A Lot of Courage Is Needed

An interview with Nick Teich, founder and CEO of Camp Aranu’tiq. Camp Aranu'tiq of Harbor Camps is a nonprofit program serving transgender and gender-variant youth and their families. Camp Aranu'tiq is for those who feel they do not fit into the norms our society has prescribed for gender. This includes those who have "transitioned," those who happen to express their gender differently than others, and those who may experience teasing or bullying because of their gender. 

Camp Includes Me: Inclusion, Fusion, and Cross-Cultural Agility

Color television was invented in the early 1950s, and in the mid-tolate 1960s, my family didn't have one yet. My parents had seven children and were committed to putting us all through private elementary and high school — so our big black-and-white console TV seemed just fine to them. We had that black-and-white TV for a long time. And I thought we would probably never (in my lifetime) own a color television because they were so expensive. We had lived in a black-and-white world for so long that having a true multicolored television viewing experience seemed virtually impossible.

Kids with Diabetes in the Non-Diabetes Camp Setting

I'll never forget walking into the infirmary for my week as a camp nurse and hearing one of the outgoing nurses say, "I got the kid with diabetes again. Don't worry, you don't have one this week." In my six years as a camp nurse at this non-diabetes camp, I always hoped I'd get "the kid with diabetes." That's because I happen to specialize in diabetes — and I have diabetes myself! My hope is that camp nurses and camp staff everywhere will feel comfortable including and accepting children and adolescents with diabetes in their programs, without fear or dread.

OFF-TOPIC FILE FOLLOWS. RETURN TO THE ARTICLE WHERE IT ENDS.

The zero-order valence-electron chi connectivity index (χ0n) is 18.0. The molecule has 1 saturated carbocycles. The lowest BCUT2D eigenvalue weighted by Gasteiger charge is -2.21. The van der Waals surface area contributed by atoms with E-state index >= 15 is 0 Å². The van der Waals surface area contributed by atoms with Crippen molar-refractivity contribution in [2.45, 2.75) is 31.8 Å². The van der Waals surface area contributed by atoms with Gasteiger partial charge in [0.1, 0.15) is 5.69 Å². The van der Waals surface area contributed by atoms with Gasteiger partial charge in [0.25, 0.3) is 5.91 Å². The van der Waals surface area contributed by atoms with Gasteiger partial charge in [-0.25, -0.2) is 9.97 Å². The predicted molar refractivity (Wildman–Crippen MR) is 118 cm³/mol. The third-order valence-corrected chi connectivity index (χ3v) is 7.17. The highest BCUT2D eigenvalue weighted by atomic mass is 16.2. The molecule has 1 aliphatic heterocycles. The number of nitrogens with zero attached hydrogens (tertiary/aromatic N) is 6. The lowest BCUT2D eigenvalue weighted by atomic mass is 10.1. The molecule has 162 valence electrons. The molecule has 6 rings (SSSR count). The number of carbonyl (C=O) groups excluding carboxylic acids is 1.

A Translation of Norms

The dining hall area is filled with families playing Loteria (like Bingo except pictures are called out instead of numbers). Loteria is the Spanish word for lottery. The excitement builds with the anticipation of one of the 54 different images appearing on one’s own tabla, a board with a randomly created 4 x 4 grid of pictures with their corresponding name and picture. Players choose what tabla they want to play with and settle in for several rounds of conversation and adrenalin.

Respectful Approaches — Indigenous Culture Competency and Camp

July 2015. Camp was in full swing with little time to devote to the Internet, but the news feed picked up an item that caught my attention. It was an article published by the national news outlet of the Aboriginal Peoples Television Network (APTN). It was a provocative item about the mimicry of indigenous practices and ceremonies at a couple of summer camps in Ontario, Canada (APTN, 2015).

Social Justice and Camp — Talking About It

“You get all those different kids at camp, but it wasn’t there. It didn’t affect them there. There was so much love in the air. They came together, bonding, making friends, doing things they can’t do at home, and that type of thing. Seemed like it never even came up.”

Inclusive Outdoor Programs Benefit Youth

Inclusion for persons with disabilities is rapidly occurring in all areas of living - school, work, and recreation. However, until recently, not much was known about inclusionary practices and their effects on participant outcomes in organized camp and outdoor school programs.

Don't Assume I'm Straight: Providing a Safe Environment for LGBTQ Youth at Camp

Controversy. Dialogue. Differing opinions. Some would say that this is the foundation of enlightened inquiry. This inquiry may be rational, emotion-filled, or obstinate. The choice is yours.